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ARBs

Class Summary

ARBs competitively inhibit the ability of angiotensin II to interact with and stimulate angiotensin II receptors. This action results in decreased aldosterone secretion and, consequently, decreased renal potassium excretion.

Valsartan (Diovan)

Valsartan is a prodrug that produces direct antagonism of angiotensin II receptors. It displaces angiotensin II from the AT1 receptor and may lower blood pressure by antagonizing AT1-induced vasoconstriction, aldosterone release, catecholamine release, arginine vasopressin release, water intake, and hypertrophic responses.

Valsartan may induce more complete inhibition of the renin-angiotensin system than ACE inhibitors, it does not affect response to bradykinin, and it is less likely to be associated with cough and angioedema. It can be used as an alternative therapy, especially in patients who are unable to tolerate ACE inhibitors.

Candesartan (Atacand)

Candesartan produces direct antagonism of angiotensin II receptors. It displaces angiotensin II from the AT1 receptor and may lower blood pressure by antagonizing AT1-induced vasoconstriction, aldosterone release, catecholamine release, arginine vasopressin release, water intake, and hypertrophic responses.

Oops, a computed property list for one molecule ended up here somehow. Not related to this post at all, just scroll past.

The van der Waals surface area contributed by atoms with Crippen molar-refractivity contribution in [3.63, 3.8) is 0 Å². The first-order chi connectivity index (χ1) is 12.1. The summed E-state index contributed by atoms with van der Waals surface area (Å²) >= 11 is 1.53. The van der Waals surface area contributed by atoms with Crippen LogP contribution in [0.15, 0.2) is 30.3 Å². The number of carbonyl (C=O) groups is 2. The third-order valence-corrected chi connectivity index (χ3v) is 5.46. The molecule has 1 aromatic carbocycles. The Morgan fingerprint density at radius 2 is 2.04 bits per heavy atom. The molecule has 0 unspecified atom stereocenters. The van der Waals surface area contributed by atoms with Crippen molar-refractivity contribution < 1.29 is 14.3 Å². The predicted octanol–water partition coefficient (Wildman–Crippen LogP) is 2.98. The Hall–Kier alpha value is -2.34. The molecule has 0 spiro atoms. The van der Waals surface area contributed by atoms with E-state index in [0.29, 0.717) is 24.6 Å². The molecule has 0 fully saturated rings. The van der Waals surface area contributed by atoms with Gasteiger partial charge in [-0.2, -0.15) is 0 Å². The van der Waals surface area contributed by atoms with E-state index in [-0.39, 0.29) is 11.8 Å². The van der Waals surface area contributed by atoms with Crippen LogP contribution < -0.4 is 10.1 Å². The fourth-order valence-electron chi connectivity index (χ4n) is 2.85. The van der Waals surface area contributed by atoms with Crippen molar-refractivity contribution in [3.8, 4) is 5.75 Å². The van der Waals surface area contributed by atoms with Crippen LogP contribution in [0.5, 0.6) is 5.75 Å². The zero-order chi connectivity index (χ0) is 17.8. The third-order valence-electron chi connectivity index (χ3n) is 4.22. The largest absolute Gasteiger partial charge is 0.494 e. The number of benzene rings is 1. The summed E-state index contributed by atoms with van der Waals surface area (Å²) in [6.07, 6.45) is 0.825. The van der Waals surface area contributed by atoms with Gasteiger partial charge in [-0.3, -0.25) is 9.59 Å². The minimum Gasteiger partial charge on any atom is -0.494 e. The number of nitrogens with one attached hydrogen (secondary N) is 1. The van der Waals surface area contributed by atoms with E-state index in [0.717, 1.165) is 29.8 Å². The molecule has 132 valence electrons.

This agent may induce more complete inhibition of the renin-angiotensin system than ACE inhibitors, it does not affect response to bradykinin, and it is less likely to be associated with cough and angioedema. It can be used as an alternative therapy, especially in patients unable to tolerate ACE inhibitors.

Losartan (Cozaar)

Losartan is an angiotensin II receptor antagonist that blocks the vasoconstrictor and aldosterone-secreting effects of angiotensin II. It may induce more complete inhibition of the renin-angiotensin system than ACE inhibitors, it does not affect response to bradykinin, and it is less likely to be associated with cough and angioedema. It can be used as an alternative therapy, especially in patients unable to tolerate ACE inhibitors.